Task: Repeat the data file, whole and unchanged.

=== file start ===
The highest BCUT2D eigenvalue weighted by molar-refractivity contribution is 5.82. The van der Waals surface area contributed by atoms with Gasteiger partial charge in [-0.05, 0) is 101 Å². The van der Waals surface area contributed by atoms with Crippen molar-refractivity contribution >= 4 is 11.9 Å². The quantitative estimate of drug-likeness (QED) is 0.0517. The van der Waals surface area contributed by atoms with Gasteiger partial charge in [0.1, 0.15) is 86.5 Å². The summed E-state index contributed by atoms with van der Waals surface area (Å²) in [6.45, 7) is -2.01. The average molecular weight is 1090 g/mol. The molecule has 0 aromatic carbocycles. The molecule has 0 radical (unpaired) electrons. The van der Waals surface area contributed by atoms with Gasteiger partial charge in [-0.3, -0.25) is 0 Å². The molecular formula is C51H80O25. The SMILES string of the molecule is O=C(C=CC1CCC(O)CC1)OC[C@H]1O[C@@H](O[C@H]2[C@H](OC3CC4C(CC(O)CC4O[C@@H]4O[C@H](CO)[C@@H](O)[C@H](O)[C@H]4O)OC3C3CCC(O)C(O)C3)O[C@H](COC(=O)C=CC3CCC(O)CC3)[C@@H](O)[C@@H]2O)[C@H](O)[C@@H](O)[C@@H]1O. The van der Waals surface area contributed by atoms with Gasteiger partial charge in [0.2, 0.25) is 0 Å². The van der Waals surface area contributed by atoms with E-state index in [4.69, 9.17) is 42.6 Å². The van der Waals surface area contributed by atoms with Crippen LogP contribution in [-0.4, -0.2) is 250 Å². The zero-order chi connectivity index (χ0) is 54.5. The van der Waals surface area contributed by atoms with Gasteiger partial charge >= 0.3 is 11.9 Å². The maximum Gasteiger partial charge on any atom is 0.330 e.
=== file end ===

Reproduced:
The highest BCUT2D eigenvalue weighted by molar-refractivity contribution is 5.82. The van der Waals surface area contributed by atoms with Gasteiger partial charge in [-0.05, 0) is 101 Å². The van der Waals surface area contributed by atoms with Crippen molar-refractivity contribution >= 4 is 11.9 Å². The quantitative estimate of drug-likeness (QED) is 0.0517. The van der Waals surface area contributed by atoms with Gasteiger partial charge in [0.1, 0.15) is 86.5 Å². The summed E-state index contributed by atoms with van der Waals surface area (Å²) in [6.45, 7) is -2.01. The average molecular weight is 1090 g/mol. The molecule has 0 aromatic carbocycles. The molecule has 0 radical (unpaired) electrons. The van der Waals surface area contributed by atoms with Gasteiger partial charge in [-0.3, -0.25) is 0 Å². The molecular formula is C51H80O25. The SMILES string of the molecule is O=C(C=CC1CCC(O)CC1)OC[C@H]1O[C@@H](O[C@H]2[C@H](OC3CC4C(CC(O)CC4O[C@@H]4O[C@H](CO)[C@@H](O)[C@H](O)[C@H]4O)OC3C3CCC(O)C(O)C3)O[C@H](COC(=O)C=CC3CCC(O)CC3)[C@@H](O)[C@@H]2O)[C@H](O)[C@@H](O)[C@@H]1O. The van der Waals surface area contributed by atoms with Gasteiger partial charge in [0.2, 0.25) is 0 Å². The van der Waals surface area contributed by atoms with E-state index in [4.69, 9.17) is 42.6 Å². The van der Waals surface area contributed by atoms with Crippen LogP contribution in [-0.4, -0.2) is 250 Å². The zero-order chi connectivity index (χ0) is 54.5. The van der Waals surface area contributed by atoms with Gasteiger partial charge >= 0.3 is 11.9 Å². The maximum Gasteiger partial charge on any atom is 0.330 e.